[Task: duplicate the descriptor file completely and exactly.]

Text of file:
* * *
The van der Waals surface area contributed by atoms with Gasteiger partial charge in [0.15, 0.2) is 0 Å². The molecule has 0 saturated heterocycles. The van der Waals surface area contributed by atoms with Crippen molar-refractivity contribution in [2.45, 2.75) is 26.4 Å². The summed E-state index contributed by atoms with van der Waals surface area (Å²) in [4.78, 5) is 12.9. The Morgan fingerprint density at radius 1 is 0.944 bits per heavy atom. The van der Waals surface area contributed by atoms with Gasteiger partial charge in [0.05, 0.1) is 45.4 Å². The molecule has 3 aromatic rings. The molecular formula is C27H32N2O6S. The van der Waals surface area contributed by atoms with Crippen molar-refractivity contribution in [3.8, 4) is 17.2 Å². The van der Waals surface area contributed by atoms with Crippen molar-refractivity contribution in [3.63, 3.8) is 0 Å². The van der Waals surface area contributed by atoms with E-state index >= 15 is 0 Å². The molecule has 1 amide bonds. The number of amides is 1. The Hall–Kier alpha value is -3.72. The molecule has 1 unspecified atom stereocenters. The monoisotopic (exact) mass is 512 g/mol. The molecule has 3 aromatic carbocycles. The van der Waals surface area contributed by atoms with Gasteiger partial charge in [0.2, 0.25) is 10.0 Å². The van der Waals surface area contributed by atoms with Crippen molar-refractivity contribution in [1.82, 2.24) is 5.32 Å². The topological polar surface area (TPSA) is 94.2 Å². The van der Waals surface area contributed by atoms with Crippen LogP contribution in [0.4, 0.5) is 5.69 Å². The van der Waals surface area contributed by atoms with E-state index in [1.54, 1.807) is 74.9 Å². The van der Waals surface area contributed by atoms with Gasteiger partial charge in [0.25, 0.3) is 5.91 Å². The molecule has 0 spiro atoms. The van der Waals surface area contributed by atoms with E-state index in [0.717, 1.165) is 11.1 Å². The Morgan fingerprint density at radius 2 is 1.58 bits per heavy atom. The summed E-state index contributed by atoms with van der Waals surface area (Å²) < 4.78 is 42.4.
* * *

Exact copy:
The van der Waals surface area contributed by atoms with Gasteiger partial charge in [0.15, 0.2) is 0 Å². The molecule has 0 saturated heterocycles. The van der Waals surface area contributed by atoms with Crippen molar-refractivity contribution in [2.45, 2.75) is 26.4 Å². The summed E-state index contributed by atoms with van der Waals surface area (Å²) in [4.78, 5) is 12.9. The Morgan fingerprint density at radius 1 is 0.944 bits per heavy atom. The van der Waals surface area contributed by atoms with Gasteiger partial charge in [0.05, 0.1) is 45.4 Å². The molecule has 3 aromatic rings. The molecular formula is C27H32N2O6S. The van der Waals surface area contributed by atoms with Crippen molar-refractivity contribution in [3.8, 4) is 17.2 Å². The van der Waals surface area contributed by atoms with Crippen molar-refractivity contribution in [3.63, 3.8) is 0 Å². The van der Waals surface area contributed by atoms with E-state index >= 15 is 0 Å². The molecule has 1 amide bonds. The number of amides is 1. The Hall–Kier alpha value is -3.72. The molecule has 1 unspecified atom stereocenters. The monoisotopic (exact) mass is 512 g/mol. The molecule has 3 aromatic carbocycles. The van der Waals surface area contributed by atoms with Gasteiger partial charge in [0.2, 0.25) is 10.0 Å². The van der Waals surface area contributed by atoms with Crippen molar-refractivity contribution in [1.82, 2.24) is 5.32 Å². The topological polar surface area (TPSA) is 94.2 Å². The van der Waals surface area contributed by atoms with Crippen LogP contribution in [0.4, 0.5) is 5.69 Å². The van der Waals surface area contributed by atoms with E-state index in [1.54, 1.807) is 74.9 Å². The van der Waals surface area contributed by atoms with Gasteiger partial charge in [0.25, 0.3) is 5.91 Å². The molecule has 0 spiro atoms. The van der Waals surface area contributed by atoms with E-state index in [0.717, 1.165) is 11.1 Å². The Morgan fingerprint density at radius 2 is 1.58 bits per heavy atom. The summed E-state index contributed by atoms with van der Waals surface area (Å²) < 4.78 is 42.4.